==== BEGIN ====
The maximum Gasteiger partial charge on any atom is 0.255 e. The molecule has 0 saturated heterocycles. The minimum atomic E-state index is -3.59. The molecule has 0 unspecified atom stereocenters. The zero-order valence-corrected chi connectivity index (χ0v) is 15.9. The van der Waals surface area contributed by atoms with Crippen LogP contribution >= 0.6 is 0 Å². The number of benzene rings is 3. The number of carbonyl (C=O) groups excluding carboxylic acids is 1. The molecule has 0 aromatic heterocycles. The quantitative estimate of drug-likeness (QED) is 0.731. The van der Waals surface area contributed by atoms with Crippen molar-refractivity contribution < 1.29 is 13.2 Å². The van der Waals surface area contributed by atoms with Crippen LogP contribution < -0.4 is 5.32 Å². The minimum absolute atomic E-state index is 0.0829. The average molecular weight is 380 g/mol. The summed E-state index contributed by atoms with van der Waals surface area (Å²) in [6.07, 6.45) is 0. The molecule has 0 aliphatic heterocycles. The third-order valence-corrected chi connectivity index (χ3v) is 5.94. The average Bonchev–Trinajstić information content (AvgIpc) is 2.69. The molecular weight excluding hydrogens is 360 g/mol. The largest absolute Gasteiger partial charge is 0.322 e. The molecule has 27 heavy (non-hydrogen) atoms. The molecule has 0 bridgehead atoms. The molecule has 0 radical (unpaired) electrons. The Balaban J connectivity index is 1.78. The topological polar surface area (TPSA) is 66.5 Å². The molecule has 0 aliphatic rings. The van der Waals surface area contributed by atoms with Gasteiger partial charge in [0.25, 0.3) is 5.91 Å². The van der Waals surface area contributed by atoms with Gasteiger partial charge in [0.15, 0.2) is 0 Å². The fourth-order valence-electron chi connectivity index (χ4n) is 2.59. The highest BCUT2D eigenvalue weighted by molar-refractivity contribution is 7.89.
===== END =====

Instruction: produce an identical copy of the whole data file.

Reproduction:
The maximum Gasteiger partial charge on any atom is 0.255 e. The molecule has 0 saturated heterocycles. The minimum atomic E-state index is -3.59. The molecule has 0 unspecified atom stereocenters. The zero-order valence-corrected chi connectivity index (χ0v) is 15.9. The van der Waals surface area contributed by atoms with Crippen LogP contribution >= 0.6 is 0 Å². The number of benzene rings is 3. The number of carbonyl (C=O) groups excluding carboxylic acids is 1. The molecule has 0 aromatic heterocycles. The quantitative estimate of drug-likeness (QED) is 0.731. The van der Waals surface area contributed by atoms with Crippen molar-refractivity contribution < 1.29 is 13.2 Å². The van der Waals surface area contributed by atoms with Crippen LogP contribution < -0.4 is 5.32 Å². The minimum absolute atomic E-state index is 0.0829. The average molecular weight is 380 g/mol. The summed E-state index contributed by atoms with van der Waals surface area (Å²) in [6.07, 6.45) is 0. The molecule has 0 aliphatic heterocycles. The third-order valence-corrected chi connectivity index (χ3v) is 5.94. The average Bonchev–Trinajstić information content (AvgIpc) is 2.69. The molecular weight excluding hydrogens is 360 g/mol. The largest absolute Gasteiger partial charge is 0.322 e. The molecule has 27 heavy (non-hydrogen) atoms. The molecule has 0 bridgehead atoms. The molecule has 0 radical (unpaired) electrons. The Balaban J connectivity index is 1.78. The topological polar surface area (TPSA) is 66.5 Å². The molecule has 0 aliphatic rings. The van der Waals surface area contributed by atoms with Gasteiger partial charge in [0.25, 0.3) is 5.91 Å². The van der Waals surface area contributed by atoms with Gasteiger partial charge in [0.15, 0.2) is 0 Å². The fourth-order valence-electron chi connectivity index (χ4n) is 2.59. The highest BCUT2D eigenvalue weighted by molar-refractivity contribution is 7.89.